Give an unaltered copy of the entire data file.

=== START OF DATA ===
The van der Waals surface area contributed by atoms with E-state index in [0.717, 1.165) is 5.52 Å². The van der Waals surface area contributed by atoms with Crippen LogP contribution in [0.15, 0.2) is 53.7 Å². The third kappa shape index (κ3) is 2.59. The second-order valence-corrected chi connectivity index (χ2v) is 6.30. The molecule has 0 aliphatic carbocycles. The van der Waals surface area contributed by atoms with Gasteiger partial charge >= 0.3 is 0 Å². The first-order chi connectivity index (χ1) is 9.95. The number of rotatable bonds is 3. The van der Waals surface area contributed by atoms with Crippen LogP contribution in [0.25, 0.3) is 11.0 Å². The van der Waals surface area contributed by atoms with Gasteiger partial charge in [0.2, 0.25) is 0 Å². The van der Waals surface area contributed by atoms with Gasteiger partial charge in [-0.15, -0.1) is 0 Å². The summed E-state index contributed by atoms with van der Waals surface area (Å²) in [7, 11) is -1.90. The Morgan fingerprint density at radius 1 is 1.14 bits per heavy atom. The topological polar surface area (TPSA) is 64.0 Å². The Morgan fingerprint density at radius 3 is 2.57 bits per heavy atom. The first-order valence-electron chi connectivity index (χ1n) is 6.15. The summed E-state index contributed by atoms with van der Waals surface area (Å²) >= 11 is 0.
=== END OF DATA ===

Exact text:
The van der Waals surface area contributed by atoms with E-state index in [0.717, 1.165) is 5.52 Å². The van der Waals surface area contributed by atoms with Crippen LogP contribution in [0.15, 0.2) is 53.7 Å². The third kappa shape index (κ3) is 2.59. The second-order valence-corrected chi connectivity index (χ2v) is 6.30. The molecule has 0 aliphatic carbocycles. The van der Waals surface area contributed by atoms with Gasteiger partial charge >= 0.3 is 0 Å². The first-order chi connectivity index (χ1) is 9.95. The number of rotatable bonds is 3. The van der Waals surface area contributed by atoms with Crippen LogP contribution in [0.25, 0.3) is 11.0 Å². The van der Waals surface area contributed by atoms with Gasteiger partial charge in [0.2, 0.25) is 0 Å². The van der Waals surface area contributed by atoms with Gasteiger partial charge in [-0.15, -0.1) is 0 Å². The summed E-state index contributed by atoms with van der Waals surface area (Å²) in [7, 11) is -1.90. The Morgan fingerprint density at radius 1 is 1.14 bits per heavy atom. The topological polar surface area (TPSA) is 64.0 Å². The Morgan fingerprint density at radius 3 is 2.57 bits per heavy atom. The first-order valence-electron chi connectivity index (χ1n) is 6.15. The summed E-state index contributed by atoms with van der Waals surface area (Å²) >= 11 is 0.